Day 12: Suerococha - Punta Gaucha (4,800m) - Jahuacocha Lake
Day 13: Jahuacocha Lake - Llamac – return to Huaraz

Numerous opportunities exist for daytrips and alternative routes over different high passes. I would definitely recommend taking a side trip beginning in the Cuyoc Valley over Paso San Antonio (4850m) to Sarapacocha and the stunning turquoise Laguna Jurau. From here one may visit the site of the Touching the Void epic and climb a minor ridge summit (“Cerro Gran Vista”) to look down on Joe Simpson’s torturous glacier crawl. This strenuous trip puts the trekker in the seldom-visited heart of the Huayhuash among numerous towering, forbidding 6000 meter peaks.
Rondoy and Jirishanca Panorama
Panorama of Rondoy and Jirishanca

Choosing a Guiding Service

Travel in the Huayhuash is both logistically challenging and potentially hazardous, leading most visitors to hire a local guiding service. Even those of us who prefer self-sufficiency should consider the benefit to local economies in hiring a guide, arriero, and/or cook – and making new friends is an incredible part of the Huayhuash experience. In addition to the standard guide responsibilities, guides can handle the hire of pack donkeys and arrangement of payments to locals (more and more of whom are demanding payment for travel through their land). As so many agencies target the trekking industry in Huaraz (many of them suspect in experience and reliability), it is important to select a reputable company in making trekking arrangements. Many operators cut costs by not paying fair wages to guides, cooks, and arrieros (donkey drivers), and by not hiring qualified personnel. These practices lead to abuses both of workers and the fragile alpine environment, so please do your research and hire a legitimate trekking company.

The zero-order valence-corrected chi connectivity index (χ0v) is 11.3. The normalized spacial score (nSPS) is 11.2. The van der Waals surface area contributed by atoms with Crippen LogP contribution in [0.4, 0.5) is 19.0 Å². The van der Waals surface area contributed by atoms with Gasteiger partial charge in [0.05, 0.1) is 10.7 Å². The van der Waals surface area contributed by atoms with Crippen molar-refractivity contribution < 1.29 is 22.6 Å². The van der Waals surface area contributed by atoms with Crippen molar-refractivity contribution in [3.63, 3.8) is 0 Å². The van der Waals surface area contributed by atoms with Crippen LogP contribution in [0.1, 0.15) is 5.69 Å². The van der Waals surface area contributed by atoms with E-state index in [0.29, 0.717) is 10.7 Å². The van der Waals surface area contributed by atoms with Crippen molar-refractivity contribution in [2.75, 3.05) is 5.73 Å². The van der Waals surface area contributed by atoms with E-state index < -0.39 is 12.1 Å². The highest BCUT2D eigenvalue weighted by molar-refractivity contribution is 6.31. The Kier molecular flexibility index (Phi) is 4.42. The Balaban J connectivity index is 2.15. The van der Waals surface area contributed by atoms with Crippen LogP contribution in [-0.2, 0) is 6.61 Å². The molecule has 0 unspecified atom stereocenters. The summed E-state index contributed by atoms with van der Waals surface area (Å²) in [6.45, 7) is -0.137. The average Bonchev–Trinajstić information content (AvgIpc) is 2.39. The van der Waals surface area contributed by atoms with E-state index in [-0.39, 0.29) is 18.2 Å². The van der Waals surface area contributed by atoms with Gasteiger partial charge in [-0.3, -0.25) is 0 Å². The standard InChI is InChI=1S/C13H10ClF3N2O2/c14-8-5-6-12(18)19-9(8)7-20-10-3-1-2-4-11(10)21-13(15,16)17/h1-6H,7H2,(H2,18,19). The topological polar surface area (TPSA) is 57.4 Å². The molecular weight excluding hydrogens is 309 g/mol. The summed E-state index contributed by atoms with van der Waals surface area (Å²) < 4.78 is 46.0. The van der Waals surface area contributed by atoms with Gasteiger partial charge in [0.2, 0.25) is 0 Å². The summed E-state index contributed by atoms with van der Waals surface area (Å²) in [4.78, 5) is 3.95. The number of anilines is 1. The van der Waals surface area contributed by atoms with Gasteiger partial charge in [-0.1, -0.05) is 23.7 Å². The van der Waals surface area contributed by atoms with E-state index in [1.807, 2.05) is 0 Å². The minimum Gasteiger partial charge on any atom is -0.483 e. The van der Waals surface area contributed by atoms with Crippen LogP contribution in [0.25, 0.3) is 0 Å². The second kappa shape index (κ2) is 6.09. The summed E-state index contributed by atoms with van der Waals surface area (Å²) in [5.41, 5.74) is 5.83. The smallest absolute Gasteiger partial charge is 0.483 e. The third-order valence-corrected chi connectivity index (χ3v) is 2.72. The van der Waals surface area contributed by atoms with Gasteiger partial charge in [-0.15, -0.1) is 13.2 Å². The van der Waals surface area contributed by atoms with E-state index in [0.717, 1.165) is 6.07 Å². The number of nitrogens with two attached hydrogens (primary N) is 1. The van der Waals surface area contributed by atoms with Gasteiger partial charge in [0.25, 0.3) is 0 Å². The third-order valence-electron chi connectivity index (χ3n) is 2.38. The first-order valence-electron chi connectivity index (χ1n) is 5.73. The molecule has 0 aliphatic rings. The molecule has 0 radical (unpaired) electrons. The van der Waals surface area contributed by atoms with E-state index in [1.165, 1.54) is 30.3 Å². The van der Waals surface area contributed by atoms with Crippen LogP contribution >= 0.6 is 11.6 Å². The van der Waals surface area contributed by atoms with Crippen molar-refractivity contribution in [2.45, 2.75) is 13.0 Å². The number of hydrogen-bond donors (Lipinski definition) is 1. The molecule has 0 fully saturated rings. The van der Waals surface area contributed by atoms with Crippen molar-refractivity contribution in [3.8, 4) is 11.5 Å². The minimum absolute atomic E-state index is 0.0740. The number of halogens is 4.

The following is a list of recommended guiding services in Huaraz which have proven themselves trustworthy, responsible, and professional (please send me a private message if you have had a positive or negative experience with a Huaraz guiding service and I will add them to this list):

Mount Climb
Mount Climb alternate address
Located in the Hostal Quintana – contact Alfredo Quintana 51 (043) 426060

Casa de Guias - local guide training center, also leads trips

Skyline Adventures - guided treks, climbs, and mountaineering courses out of Huaraz. Run by a group of expats, recommended by Summitpost users (high marks on their work with the local communities and environmental practices)

Red Tape

As of summer 2006, the Huayhuash is not yet designated a national park by the Peruvian government and thus there are no entry fees. However, locals in Llamac and Huayllapa charge a fee to enter through the town gates, and the smaller communities throughout the Huayhuash will charge you a small fee for camping and for livestock. Bring plenty of small bills for these exchanges (generally less than US$5 per person). The tiny community of Huayhuash uses these funds responsibly and provides trekkers with an armed guard overnight and an escort over the Portachuelo de Huayhuash pass (the site of robberies and assaults in past years). Other communities seem content to simply extract the fee and provide no services – you might suggest that in such sites a pit toilet and trash cleanup would be appreciated in exchange for your payment.

Environmental Responsibilities

Mossy Bog near Punta Siula
Fragile alpine environment